In recent days, communities in Manhattan’s Lower East Side, the Rockaways, and devastated New Jersey coastal towns have developed their own “shadow” infrastructures, many of which re-purpose old technologies and rely heavily on biopower.
While I don’t mean to equate a week-long blackout or mass-transit shut-down with the nonexistence of electrical networks or public transit in some parts of the world, both conditions point to the inadequacy of existing systems. “We have a new reality when it comes to these weather patterns,” Governor Cuomo acknowledged. “We have an old infrastructure and we have old systems, and that is not a good combination.” As Cassim Shepard and Varick Shute wrote today inUrban Omnibus:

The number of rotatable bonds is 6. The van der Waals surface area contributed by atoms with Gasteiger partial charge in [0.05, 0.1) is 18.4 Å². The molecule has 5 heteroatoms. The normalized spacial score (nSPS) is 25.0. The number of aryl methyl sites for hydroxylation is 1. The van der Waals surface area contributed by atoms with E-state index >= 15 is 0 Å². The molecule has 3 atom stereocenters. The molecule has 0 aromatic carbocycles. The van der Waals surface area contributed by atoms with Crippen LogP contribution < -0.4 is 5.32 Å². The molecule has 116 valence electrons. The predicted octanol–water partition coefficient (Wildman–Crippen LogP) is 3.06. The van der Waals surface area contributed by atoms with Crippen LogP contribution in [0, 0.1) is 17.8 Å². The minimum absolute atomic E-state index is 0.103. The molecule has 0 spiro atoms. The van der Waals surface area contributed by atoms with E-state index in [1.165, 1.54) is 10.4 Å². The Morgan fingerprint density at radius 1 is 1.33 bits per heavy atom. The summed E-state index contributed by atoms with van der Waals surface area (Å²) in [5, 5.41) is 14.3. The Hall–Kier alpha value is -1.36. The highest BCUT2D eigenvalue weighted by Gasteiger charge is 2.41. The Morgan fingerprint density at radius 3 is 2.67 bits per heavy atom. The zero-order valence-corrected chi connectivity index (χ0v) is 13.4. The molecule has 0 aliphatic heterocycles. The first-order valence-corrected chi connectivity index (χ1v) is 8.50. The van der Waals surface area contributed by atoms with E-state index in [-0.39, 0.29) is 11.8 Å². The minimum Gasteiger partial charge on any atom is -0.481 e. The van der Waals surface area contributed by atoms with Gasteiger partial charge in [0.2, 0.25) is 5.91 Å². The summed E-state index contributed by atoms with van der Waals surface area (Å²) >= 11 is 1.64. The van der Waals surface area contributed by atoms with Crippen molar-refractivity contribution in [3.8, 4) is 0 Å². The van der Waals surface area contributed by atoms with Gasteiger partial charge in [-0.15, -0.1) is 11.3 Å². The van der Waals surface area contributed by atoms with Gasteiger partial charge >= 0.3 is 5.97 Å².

Financial, political, and practical collaboration will be vital to creating an infrastructure commensurate with the challenges ahead. The investments necessary won’t come top-down from the federal government in our current political climate. Nor can we rely exclusively on the DIY, bottom-up efforts of community groups and individual citizens to build the infrastructure of the future. Both national leadership and community stewardship will be necessary, mediated by the policies, investments, and interventions of states and cities. To “build it back smarter,” as Governor Cuomo has called for, will require a shift in understanding what infrastructure means, how it performs, and how – when it’s well designed, resilient, and responsive – its public benefits extend outwards across multiple and nested scales of citizenship, from community, to state, to nation, to planet.